"We should be so lucky," Hutch snorted. How many were in there? Three at least, and maybe the full quota of five. Plus Dickenson, which made six. Dickenson couldn't be counted on, however - if the odds were too long, Tricky Dicky could well opt for the winning side, and who could blame him? Besides Starsky, of course. Once this broke, the snitch's life wouldn't be worth shit. Protective custody might keep him alive until the hearing, but after that - The judge and jury might have their collective marbles shifted by some smooth-talking public defender, and the gang would be back on the street with blood in their eye, out to take a messy vengeance on the man who'd squealed on them. No, Hutch didn't blame Dicky for looking out for Number One. Survival instinct. So - Guess at six. We should have the advantage of surprise. They think they're untouchable down here. Never dream we'd walk right into the lion's den.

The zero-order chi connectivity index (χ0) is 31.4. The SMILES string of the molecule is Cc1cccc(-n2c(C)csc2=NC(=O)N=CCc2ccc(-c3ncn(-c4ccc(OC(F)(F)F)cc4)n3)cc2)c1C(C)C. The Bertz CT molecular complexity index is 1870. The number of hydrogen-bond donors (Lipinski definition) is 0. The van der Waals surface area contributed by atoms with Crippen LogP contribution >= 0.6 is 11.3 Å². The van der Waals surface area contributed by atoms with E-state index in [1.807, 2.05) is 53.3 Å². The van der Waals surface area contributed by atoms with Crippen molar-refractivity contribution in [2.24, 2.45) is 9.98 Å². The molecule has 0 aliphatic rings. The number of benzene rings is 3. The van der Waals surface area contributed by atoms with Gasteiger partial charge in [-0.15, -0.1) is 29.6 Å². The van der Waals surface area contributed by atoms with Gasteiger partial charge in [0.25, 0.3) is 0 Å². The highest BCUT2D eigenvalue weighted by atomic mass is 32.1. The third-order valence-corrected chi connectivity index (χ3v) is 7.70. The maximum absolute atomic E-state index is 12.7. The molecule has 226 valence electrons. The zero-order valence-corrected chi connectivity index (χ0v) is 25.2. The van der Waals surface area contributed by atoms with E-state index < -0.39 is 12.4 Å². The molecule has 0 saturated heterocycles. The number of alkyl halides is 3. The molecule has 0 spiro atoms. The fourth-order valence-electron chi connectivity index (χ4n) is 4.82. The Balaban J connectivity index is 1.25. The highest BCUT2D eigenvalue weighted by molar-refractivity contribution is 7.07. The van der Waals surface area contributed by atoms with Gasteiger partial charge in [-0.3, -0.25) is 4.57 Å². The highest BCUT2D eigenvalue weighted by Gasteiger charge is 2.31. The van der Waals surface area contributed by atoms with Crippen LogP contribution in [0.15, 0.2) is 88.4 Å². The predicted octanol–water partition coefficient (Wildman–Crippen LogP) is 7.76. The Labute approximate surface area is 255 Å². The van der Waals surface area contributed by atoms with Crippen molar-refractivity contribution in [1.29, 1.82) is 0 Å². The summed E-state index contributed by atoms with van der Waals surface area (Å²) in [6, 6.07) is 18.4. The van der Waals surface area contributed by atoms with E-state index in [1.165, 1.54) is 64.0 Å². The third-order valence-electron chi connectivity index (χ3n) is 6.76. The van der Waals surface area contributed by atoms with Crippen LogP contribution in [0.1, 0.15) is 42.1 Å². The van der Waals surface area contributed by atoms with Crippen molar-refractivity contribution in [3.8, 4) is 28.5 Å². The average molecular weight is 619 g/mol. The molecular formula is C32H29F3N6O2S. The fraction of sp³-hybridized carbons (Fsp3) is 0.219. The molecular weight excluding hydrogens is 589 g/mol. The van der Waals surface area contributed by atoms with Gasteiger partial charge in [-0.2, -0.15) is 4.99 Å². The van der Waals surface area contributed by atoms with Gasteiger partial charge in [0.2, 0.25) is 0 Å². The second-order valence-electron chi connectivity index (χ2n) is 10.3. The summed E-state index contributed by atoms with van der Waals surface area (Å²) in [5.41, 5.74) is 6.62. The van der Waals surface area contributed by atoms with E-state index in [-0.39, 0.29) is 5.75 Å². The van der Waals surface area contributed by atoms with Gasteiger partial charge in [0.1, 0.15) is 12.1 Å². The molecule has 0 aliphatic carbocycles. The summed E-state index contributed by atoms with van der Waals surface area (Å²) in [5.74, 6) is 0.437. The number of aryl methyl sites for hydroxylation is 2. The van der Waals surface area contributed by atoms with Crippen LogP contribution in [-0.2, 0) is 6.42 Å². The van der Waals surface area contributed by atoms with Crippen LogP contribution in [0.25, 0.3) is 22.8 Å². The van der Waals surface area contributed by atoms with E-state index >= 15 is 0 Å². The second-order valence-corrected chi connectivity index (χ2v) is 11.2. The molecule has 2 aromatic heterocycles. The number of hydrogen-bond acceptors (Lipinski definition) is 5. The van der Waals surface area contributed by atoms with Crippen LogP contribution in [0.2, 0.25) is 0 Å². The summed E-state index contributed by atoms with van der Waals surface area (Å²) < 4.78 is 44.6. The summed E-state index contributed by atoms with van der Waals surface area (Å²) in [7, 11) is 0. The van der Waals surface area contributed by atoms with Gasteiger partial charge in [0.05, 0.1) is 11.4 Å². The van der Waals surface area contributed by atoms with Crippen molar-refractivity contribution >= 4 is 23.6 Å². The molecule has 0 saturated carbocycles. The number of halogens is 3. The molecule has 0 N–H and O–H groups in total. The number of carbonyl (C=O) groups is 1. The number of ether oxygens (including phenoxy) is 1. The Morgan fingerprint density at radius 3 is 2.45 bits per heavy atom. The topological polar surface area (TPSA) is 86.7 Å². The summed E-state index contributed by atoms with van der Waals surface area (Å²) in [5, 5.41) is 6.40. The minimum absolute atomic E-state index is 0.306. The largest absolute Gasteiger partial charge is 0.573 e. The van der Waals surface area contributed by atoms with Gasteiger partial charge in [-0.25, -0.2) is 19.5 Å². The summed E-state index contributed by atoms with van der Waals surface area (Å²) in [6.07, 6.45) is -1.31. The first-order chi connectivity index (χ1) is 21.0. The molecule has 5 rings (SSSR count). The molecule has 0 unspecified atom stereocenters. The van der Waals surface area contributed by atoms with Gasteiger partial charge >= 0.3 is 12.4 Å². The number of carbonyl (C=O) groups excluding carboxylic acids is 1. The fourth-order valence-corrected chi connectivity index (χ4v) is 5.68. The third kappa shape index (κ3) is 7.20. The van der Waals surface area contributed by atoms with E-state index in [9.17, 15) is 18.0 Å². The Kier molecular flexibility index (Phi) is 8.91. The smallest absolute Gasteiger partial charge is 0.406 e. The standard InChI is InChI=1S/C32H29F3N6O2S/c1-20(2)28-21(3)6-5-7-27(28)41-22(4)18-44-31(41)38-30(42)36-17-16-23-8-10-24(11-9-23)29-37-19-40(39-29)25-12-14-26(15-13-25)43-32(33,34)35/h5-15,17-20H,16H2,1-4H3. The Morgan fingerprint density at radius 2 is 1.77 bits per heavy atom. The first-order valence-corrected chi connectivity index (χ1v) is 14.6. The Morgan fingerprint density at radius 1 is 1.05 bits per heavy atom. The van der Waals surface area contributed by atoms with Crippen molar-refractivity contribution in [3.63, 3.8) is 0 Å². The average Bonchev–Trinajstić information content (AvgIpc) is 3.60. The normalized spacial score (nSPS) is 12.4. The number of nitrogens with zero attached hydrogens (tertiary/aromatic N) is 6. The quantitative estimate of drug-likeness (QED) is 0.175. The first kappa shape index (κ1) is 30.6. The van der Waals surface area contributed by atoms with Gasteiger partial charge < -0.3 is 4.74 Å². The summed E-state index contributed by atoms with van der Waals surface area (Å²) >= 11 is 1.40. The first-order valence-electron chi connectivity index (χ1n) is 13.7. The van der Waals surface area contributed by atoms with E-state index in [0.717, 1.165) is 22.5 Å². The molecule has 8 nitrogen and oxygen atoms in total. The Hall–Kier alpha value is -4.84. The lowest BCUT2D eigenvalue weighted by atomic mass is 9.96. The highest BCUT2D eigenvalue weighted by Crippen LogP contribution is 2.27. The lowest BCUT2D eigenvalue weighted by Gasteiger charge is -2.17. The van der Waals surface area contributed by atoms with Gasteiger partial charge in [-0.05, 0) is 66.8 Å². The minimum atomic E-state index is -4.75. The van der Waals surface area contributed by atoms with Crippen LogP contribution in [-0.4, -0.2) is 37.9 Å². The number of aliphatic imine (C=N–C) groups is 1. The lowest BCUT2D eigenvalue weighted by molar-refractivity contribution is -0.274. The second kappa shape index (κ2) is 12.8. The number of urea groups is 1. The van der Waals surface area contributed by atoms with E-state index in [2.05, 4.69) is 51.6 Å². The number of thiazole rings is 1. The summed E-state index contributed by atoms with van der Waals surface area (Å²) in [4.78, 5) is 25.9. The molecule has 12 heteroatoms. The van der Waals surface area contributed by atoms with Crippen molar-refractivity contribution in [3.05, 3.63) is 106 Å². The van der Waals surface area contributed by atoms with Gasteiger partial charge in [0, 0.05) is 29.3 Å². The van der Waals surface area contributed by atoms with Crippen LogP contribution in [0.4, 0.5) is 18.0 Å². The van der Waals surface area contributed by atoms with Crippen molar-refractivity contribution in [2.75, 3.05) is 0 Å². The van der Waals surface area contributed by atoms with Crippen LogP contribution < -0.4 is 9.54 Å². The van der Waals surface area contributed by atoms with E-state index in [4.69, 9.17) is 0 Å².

"Six?" Starsky asked absently.
"I'm not counting on less."
"Well, don't play the Blue Knight, buddy. No chivalry. Anyone twitches, blast his nuts off."
"That's sheer sadism, Starsk."
"Okay, softie, so take out a few kneecaps." A lone figure came into view, keeping to the shadows, furtive. "Here we go, Hutch. Told you, didn't I? He's more scared of us than of them."